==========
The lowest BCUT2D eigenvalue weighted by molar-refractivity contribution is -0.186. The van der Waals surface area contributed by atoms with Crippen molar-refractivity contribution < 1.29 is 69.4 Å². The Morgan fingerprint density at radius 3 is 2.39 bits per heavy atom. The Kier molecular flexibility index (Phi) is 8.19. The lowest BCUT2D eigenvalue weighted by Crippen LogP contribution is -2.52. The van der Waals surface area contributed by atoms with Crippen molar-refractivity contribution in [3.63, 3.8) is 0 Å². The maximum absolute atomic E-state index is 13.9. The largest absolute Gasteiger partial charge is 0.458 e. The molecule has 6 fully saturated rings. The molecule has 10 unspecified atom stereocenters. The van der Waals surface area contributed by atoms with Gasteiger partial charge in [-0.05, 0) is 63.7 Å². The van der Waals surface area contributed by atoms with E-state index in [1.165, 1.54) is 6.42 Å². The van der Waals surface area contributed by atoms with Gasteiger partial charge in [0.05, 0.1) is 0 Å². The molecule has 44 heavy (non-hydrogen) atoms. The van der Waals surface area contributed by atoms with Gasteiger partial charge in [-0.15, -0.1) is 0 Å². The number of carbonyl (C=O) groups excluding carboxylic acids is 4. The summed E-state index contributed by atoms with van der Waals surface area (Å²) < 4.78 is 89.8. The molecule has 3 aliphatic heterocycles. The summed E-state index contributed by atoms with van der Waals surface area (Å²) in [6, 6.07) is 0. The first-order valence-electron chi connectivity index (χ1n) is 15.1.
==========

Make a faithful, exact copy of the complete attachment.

The lowest BCUT2D eigenvalue weighted by molar-refractivity contribution is -0.186. The van der Waals surface area contributed by atoms with Crippen molar-refractivity contribution < 1.29 is 69.4 Å². The Morgan fingerprint density at radius 3 is 2.39 bits per heavy atom. The Kier molecular flexibility index (Phi) is 8.19. The lowest BCUT2D eigenvalue weighted by Crippen LogP contribution is -2.52. The van der Waals surface area contributed by atoms with Crippen molar-refractivity contribution in [3.63, 3.8) is 0 Å². The maximum absolute atomic E-state index is 13.9. The largest absolute Gasteiger partial charge is 0.458 e. The molecule has 6 fully saturated rings. The molecule has 10 unspecified atom stereocenters. The van der Waals surface area contributed by atoms with Gasteiger partial charge in [-0.05, 0) is 63.7 Å². The van der Waals surface area contributed by atoms with E-state index in [1.165, 1.54) is 6.42 Å². The van der Waals surface area contributed by atoms with Gasteiger partial charge in [0.05, 0.1) is 0 Å². The molecule has 44 heavy (non-hydrogen) atoms. The van der Waals surface area contributed by atoms with Gasteiger partial charge in [-0.15, -0.1) is 0 Å². The number of carbonyl (C=O) groups excluding carboxylic acids is 4. The summed E-state index contributed by atoms with van der Waals surface area (Å²) < 4.78 is 89.8. The molecule has 3 aliphatic heterocycles. The summed E-state index contributed by atoms with van der Waals surface area (Å²) in [6, 6.07) is 0. The first-order valence-electron chi connectivity index (χ1n) is 15.1.